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Is salary sacrifice worth it for electric cars?

In January, the UK government introduced a zero emission vehicle mandate, which requires 100% of new cars and vans to be zero emission vehicles by 2035.

Despite this, electric car sales seem to have been stalling recently – perhaps due to difficult economic conditions with high interest rates.

One way to make electric vehicles more accessible to individuals is to use them in salary sacrifice schemes, as the taxable benefit is low for employees.

While it might seem counter-intuitive, opting into a salary sacrifice scheme for an electric car and taking the pay cut could actually boost an employee’s take-home pay, thanks to reduced Income Tax and National Insurance Contributions (NICs).

Salary sacrifice with an electric car

A salary sacrifice scheme involves an employer making an arrangement with an employee to reduce their pay in return for a non-cash benefit, such as a leased company car.

As a company vehicle would be considered a benefit in kind (BIK), it would still be subject to tax, but at a much lower rate. The employee’s remaining income after the salary sacrifice is deducted will also be subject to less tax and lower NICs.

The tax rate for this benefit is 2% of the electric car’s list price, but it will increase by 1% per year over the next few years – reaching a still somewhat reasonable 5% by 2027.

The same can’t necessarily be said for hybrid cars, as the electric range of most models is too low to qualify, resulting in a less attractive rate of 12% that will rise to 15%.

However, this is still much more attractive than the company car tax rates for petrol and diesel cars, which can go up to 37% (though this maximum won’t be increasing).

High marginal tax rates

More employees are beginning to face higher marginal tax rates as increasing income pushes them over frozen Income Tax thresholds due to fiscal drag.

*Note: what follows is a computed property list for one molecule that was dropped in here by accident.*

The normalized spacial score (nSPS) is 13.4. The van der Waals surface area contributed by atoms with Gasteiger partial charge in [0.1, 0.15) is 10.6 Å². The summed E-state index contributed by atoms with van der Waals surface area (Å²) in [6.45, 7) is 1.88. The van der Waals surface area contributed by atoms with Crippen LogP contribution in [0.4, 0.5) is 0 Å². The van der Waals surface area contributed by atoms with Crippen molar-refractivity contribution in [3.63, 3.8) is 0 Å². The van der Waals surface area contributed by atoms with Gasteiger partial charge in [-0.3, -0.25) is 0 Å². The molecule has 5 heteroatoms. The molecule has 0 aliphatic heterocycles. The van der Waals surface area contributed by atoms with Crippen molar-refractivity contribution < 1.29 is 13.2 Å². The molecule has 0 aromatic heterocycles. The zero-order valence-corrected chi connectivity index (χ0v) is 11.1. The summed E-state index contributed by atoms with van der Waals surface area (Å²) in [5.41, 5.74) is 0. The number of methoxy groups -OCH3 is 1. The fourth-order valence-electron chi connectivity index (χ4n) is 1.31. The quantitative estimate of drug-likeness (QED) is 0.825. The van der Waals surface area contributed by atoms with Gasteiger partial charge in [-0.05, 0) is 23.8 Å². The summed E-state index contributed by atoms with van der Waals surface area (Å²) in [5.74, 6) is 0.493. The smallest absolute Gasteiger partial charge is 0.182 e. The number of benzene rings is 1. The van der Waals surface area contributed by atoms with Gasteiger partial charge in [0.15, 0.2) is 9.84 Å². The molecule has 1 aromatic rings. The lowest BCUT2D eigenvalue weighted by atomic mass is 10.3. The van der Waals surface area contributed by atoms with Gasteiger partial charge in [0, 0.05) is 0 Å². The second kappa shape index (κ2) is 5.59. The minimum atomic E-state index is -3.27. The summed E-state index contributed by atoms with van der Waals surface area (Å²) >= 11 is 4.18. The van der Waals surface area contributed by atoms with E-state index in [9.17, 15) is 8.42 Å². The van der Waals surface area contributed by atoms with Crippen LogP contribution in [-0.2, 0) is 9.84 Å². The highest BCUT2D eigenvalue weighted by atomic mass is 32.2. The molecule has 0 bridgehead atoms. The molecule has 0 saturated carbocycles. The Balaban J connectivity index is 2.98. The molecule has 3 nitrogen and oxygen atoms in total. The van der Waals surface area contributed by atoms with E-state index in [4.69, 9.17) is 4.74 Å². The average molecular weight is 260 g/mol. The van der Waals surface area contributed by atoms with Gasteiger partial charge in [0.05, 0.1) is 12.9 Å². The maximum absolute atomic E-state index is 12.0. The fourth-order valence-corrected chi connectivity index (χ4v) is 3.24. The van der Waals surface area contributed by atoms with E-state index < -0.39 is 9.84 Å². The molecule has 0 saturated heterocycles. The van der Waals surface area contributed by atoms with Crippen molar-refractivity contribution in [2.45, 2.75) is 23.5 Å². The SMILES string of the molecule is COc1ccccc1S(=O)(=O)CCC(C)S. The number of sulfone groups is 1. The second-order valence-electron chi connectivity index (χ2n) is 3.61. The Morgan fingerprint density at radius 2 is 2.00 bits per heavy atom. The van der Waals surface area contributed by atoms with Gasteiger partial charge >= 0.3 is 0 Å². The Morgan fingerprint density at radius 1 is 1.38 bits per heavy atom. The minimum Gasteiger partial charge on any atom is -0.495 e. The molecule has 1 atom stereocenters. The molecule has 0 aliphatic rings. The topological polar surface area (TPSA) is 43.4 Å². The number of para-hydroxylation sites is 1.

While the basic rate is 20%, the higher rate is 40%, and the additional rate is 45%, there is also a marginal rate of up to 60%
due to the tapering away of the tax-free Personal Allowance on annual earnings between £100,000 and £125,140.

However, if – for example – an employee with a salary of £125,000
sacrificed £10,000, and their employer provided a £40,000
electric car with costs covered by the employer’s lease arrangements, then the employee would pay £6,200 less in tax and NICs, while only paying £480
tax on the company car as a benefit.

In comparison, if they chose to lease the electric car personally, covering similar leasing costs would take nearly £26,000 of the employee’s gross pay.

Benefits for employers

Hiring an electric car through a salary sacrifice scheme seems worth it for employees, but what about the employers managing the leasing arrangements?

An employer will also benefit from providing an electric car to an employee, as they will also pay less tax on the electric car and reduced NICs for the employee, on top of potentially receiving a corporate discount for the lease.

Additionally, offering electric car salary sacrifice arrangements with the aforementioned benefits for employees can help employers to both attract and retain staff.

Whether you’re an employee or an employer interested in a salary sacrifice scheme, you may want to seek professional guidance on the tax implications of such an arrangement, or get help with managing your accounts.

If this is the case, gbac has a team of accountants in Barnsley who can assist you.

To find out more about our payroll and tax consultancy services, reach out by calling 01226 298 298, or send an email to info@gbac.co.uk
and we will get in touch.